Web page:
Between Rabbi and Outlaw

Between Rabbi and Outlaw April 7, 2017

In a review of new editions of the works of Israeli novelist S.Y. Agnon, Robert Alter highlights Agnon’s debts to both his Jewish heritage and modernist revolt against tradition. His description of Agnon’s story collection, A City in Its Fullness, captures both sides:

“The stories, some folkloric, many realistic, all take place in a Buczacz [Agnon’s birthplace} of centuries past. Agnon wrote them relatively late in life, brooding over the fate of his hometown, where almost the entire Jewish population was slaughtered on a single day by the Nazis. Though the stories are from time to time punctuated by angry denunciations of the killers, one must agree with the American scholar Alan Mintz that for Agnon ‘the truest response to the Holocaust is to create literarily the fullness of Jewish life before that dark shadow was cast.’” Some of the stories are “virtually hagiographic, celebrating prodigies of devotion to Torah scholarship and to the scrupulous observance of all the minute details of rabbinic law.”

But it’s not all nostalgia. It includes “shocking tales of vindictiveness, greed, gluttony, and the heartless exploitation of the helpless poor. Even a story that ostensibly extols an extreme act of piety, about a man who dies of hunger in the forest, though he has food, because he refuses to eat in the absence of water for the ritual washing of hands, makes piety look like craziness. A City in Its Fullness, at first glance a loving commemoration of the ancestors whose descendants were murdered, turns out to have a subversive undercurrent, as in much of Agnon. As an artist he was too deeply committed to an unblinking vision of things as they are to sustain an aura of reverence.”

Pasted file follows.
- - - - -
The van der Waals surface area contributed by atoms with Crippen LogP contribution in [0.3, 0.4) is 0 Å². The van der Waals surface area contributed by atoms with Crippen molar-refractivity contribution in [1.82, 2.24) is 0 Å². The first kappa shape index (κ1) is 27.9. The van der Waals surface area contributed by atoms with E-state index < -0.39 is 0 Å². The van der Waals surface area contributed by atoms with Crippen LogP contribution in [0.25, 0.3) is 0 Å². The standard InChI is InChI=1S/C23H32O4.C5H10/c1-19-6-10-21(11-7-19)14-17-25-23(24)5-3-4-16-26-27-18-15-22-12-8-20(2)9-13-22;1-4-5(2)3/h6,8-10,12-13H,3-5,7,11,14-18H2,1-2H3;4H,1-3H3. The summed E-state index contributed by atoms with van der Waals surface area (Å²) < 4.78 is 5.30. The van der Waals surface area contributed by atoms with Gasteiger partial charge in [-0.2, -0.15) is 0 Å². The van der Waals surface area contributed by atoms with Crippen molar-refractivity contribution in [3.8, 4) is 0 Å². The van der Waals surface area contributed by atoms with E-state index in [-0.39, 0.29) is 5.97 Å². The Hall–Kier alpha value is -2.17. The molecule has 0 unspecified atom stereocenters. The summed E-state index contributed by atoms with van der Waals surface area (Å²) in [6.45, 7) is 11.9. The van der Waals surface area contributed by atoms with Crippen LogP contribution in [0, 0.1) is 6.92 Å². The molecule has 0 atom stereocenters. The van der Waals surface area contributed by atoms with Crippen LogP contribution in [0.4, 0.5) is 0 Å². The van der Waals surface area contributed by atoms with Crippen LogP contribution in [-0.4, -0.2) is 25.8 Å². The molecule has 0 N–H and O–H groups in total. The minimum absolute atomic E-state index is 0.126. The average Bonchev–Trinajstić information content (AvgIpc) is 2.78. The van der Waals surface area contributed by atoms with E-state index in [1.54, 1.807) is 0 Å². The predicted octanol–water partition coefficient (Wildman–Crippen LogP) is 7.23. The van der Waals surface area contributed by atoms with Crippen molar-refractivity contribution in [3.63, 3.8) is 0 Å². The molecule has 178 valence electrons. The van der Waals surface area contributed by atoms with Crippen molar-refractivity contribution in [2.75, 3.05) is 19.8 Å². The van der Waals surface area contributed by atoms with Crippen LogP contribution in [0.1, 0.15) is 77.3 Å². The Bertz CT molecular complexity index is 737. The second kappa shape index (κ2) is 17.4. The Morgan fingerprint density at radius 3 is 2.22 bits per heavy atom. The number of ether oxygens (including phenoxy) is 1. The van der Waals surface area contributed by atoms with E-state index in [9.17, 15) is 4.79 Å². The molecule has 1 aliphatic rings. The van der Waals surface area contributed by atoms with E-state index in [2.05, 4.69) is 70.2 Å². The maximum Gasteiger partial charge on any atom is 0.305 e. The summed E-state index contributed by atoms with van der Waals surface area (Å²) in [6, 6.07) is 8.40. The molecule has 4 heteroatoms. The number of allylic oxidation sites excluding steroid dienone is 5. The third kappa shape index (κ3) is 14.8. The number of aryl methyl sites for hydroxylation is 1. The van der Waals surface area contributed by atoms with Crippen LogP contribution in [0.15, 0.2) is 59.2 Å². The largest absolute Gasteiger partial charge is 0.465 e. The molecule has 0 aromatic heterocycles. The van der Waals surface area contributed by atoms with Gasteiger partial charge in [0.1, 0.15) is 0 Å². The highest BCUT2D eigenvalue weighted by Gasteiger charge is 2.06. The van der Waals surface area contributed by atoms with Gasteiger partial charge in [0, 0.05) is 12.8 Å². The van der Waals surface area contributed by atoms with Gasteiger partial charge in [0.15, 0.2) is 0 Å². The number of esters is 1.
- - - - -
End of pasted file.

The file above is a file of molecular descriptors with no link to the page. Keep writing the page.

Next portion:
This was what Alter describes as the “underlying paradox of Agnon’s multifaceted project as a writer. He often presented himself to his readers and to the public eye as a modern avatar of Jewish tradition, writing in the very Hebrew in which it had been fashioned, expressing reverence for its sages and saints. But he also had a sense that there was a kinship between the artist and the outlaw. Agnon certainly cherished the knowledge that could be attained from sacred texts, and also, as an autodidact and the friend of modern scholars, he evinced some admiration for secular scholarship as an instrument of knowledge.”

In Alter’s view, Agnon believed that the artist, not the rabbi, was “prepared to take the dangerous last step into the forest where ultimate contradictions must be confronted, where he must put himself beyond the pale of received values, like his secret brother, the outlaw.”

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